Nice Work by David Lodge24 September 2007
A change from the usual nonfiction selection — one of David Lodge’s ‘campus’ novels.
Nice Work by David Lodge
It’s the mid-1980s, and the staff of Rummidge University (located in the city of Rummidge, a spot in the industrial Midlands that might, if you squint at it, look remarkably like Birmingham) are feeling the pressure of Margaret Thatcher’s cuts to education funding. The industrial and technical businesses that make up the mainstay of Rummidge’s economy are also suffering under the weight of the general economic downturn. So when the government decides that outside intervention is needed to foster a sense of mutual understanding between academia and industry, a ‘shadow scheme’ is set up to allow an academic to follow an industrial manager around and learn a bit more about the world outside the ivory tower. Rummidge University sends fledgling (and all-too temporary) English literature professor Robyn Penrose to shadow Vic Wilcox, the managing director of a local manufacturing company — and at the outset, it seems that two more incompatible people could not have been chosen. Robyn is an ardent feminist, born and bred in academia and devoted to her studies of repressed women in the Victorian industrial novel. Vic is an industrial middle manager who has no time for books and no patience for the woolly thinking of people who (he believes) wouldn’t know an honest day’s work if it crept up and bit them. As the Shadow Scheme lurches along, Robyn and Vic constantly challenge each other’s perspectives on life and work and personal values. Every squabble only seems to confirm the fact that they come from completely different worlds — but at the same time, every squabble pushes Robyn and Vic closer to some kind of understanding and a re-valuation of the jobs and lifestyles they had all but taken for granted.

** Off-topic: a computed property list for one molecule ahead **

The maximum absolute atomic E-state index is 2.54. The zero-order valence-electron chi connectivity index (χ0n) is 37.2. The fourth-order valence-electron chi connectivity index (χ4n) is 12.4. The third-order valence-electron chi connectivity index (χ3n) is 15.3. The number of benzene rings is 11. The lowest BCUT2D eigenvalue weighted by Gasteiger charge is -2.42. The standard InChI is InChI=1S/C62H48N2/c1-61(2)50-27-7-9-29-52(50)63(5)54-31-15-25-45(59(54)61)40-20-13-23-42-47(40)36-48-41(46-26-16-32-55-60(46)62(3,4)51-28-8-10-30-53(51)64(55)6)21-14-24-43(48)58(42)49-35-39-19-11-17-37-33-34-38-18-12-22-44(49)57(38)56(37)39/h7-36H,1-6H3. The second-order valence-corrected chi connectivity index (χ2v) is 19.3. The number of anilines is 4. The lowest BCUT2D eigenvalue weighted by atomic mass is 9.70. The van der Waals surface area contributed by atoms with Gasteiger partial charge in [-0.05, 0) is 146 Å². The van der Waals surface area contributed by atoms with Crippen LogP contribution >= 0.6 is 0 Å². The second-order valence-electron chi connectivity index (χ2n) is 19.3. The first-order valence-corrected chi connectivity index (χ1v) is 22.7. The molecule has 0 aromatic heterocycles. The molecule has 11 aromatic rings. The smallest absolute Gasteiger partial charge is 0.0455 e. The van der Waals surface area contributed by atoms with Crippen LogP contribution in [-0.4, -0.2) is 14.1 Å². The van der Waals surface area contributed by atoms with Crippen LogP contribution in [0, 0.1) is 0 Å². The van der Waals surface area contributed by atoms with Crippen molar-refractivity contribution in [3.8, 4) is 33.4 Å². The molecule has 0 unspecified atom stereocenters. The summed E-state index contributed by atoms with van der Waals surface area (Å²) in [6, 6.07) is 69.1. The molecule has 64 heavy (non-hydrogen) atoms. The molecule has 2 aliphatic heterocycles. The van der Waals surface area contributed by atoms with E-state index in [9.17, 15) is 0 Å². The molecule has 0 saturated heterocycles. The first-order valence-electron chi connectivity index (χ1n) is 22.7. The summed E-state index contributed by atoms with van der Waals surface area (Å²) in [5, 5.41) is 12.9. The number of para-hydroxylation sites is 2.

I should say a word about the characters first before I talk about the book itself. Robyn and Vic are not likeable characters at first or even at second glance. I think I spent at least the first quarter of the book actively disliking both of them. It isn’t until they’ve interacted more and Robyn and Vic have started to influence one another that they become even marginally tolerable. Most of the supporting cast are not much more enjoyable, though since Nice Work is meant to be a comic novel I suppose it’s only fitting that the characters tend towards the stereotypical: Vic’s Valium-addled wife, crudely chauvinist co-workers, and airheaded secretaries stack up fairly well against Robyn’s bland on-again-off-again boyfriend, wet fellow professors, and Thatcherite younger brother. Having read Kingsley Amis’ Lucky Jim, perhaps the first well-known campus novel, I have to wonder if there isn’t some requirement that comic campus novels must be peopled with only the most unpleasant caricatures available for each character ‘type’. The reader clearly isn’t supposed to like them, at least not at the outset.
That said, moving swiftly on. Nice Work, according to various other reviews I’ve read, is somewhat based on Elizabeth Gaskell’s industrial novel North and South (written in 1854); it’s the story of a man and a woman from two vastly different social backgrounds who are thrown together and spend most of the book attempting to bash out their personal differences. And in the standard tradition of the industrial novel, the ending is more than a little contrived to produce the best possible solution for the two main characters: there’s a windfall inheritance involved and a well-timed visit by an American deus ex machina (who is actually a character from Changing Places, one of Lodge’s earlier novels). The pastiche is fairly effective, though, perhaps because of the contrived ending. Nice Work provides an interesting snapshot of the Thatcher years as seen through the eyes of two vastly different individuals, and the plot’s resolution is satisfactory enough to make the story on the whole worthwhile.